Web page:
I never have or will agree that a boom op should have to wear cans to judge mic placement, he should know the pattern of the mic he is using (and remember we are talking your basic drama/film work here), he should be looking at the actors, judging what is being said and how, judging the mic placement in all respects by eye and what he can hear naturally, I see boom ops repeatedly miles away from where they should be as they get sucked into believing they are doing ok and having no idea what the shot actually is, awareness of the camera dept is as vital to a boom op as the mic placement and it's something that is sadly lacking at times today and it seems to be on the increase at the same time location boom ops more than often wear cans, it's something a boom op will never understand unless he tries it, as for extraneous noises well #1 is if it's a noise on set caused by the crew then you tell them to damn well be quiet next time (noise on set is also on the increase and it's unacceptable), #2 if it's external noise then it's either seen by camera in which case it's valid to hear it, if it's to the back of the mic it's exactly that, if it's still heard then it would be whatever you do, if we are talking about a noise from say a generator then it should already be apparent there is a problem in rehearsals and should be dealt with before a take in whatever way is suitable, there is nothing worse than a boom op constantly hunting around creating problems for the mixer but hey, some boom ops love to hear what they are doing and if it works for them then great, shame I repeatedly see ruined shots due to the total lack of awareness on set, it's like they are insulated from what is actually going on and a mono feed of your surroundings when you could be trying to work out what is going around you in Stereo is actually rather silly when you think about it, you do have to keep in mind that location boom ops rarely wore headphones, I grew up on set watching boom ops NOT wear headphones, that's just me of course and I'm hardly going to change how I work as I head for 40 but there did use to be and there is another way to work, I guess that is all I am pointing out.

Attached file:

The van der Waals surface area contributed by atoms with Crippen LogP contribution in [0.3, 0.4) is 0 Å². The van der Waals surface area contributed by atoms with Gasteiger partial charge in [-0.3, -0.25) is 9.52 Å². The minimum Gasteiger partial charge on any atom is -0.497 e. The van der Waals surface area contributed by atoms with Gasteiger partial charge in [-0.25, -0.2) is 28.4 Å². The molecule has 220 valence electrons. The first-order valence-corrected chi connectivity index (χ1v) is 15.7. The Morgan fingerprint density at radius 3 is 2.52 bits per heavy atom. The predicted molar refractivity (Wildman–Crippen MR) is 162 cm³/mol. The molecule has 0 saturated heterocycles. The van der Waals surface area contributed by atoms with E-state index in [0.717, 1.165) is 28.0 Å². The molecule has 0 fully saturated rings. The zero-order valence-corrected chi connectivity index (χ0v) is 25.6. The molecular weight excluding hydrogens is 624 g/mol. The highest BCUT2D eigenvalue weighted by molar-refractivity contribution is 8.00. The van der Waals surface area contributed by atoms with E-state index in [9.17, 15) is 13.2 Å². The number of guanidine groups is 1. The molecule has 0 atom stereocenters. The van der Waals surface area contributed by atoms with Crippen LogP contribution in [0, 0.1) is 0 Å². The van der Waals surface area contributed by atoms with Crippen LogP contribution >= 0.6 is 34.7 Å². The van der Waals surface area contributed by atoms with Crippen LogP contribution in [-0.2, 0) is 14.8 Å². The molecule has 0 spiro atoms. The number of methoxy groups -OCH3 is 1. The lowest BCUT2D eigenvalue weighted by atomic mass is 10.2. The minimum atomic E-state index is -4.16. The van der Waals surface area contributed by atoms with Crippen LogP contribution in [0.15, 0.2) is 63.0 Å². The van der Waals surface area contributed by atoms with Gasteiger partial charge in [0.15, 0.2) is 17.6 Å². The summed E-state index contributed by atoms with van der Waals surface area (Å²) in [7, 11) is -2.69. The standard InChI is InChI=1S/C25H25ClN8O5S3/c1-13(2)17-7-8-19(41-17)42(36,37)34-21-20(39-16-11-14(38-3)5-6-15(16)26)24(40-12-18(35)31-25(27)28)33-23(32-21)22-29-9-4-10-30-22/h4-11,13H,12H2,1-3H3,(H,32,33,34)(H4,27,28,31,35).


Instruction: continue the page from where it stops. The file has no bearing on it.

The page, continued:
That of course is from the point of view of a boom op, the point of view of a Mixer (who happens to be sat next to me) is that the mixer is paid twice as much as the boom op for a good reason and one of them is decision making, it's the job of the mixer to do that, it's HIS call NOT the boom ops, the boom op should discuss what is required with the mixer through each scene but then hey maybe we are just old fashioned and as the mixer has worked in the industry for 40 years and himself was a boom op who didn't wear cans and worked for mixers who didn't want them to wear them maybe it's just passing into folklore than people can actually do this work this way even though I know others who do just, funny how all the ones I know are older than me though.


Key thing is to capture the best audio, ,to aim for the best and to be angry when you don't and that is something I don't hear enough on set or online.


Sorry for having taken the thread off tack btw folks, it was meant to point out that people hiring gear to do a job can actually get away without hiring an IEM system, better to spend the money on a good mixer ;-)
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Old March 1st, 2007, 12:41 PM   #22
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Thanks all!

I learned a lot today.
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Old March 1st, 2007, 04:22 PM   #23
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Thanks Dan that post was very helpful to me as well.
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Old March 1st, 2007, 04:26 PM   #24
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Thanks for the kind words!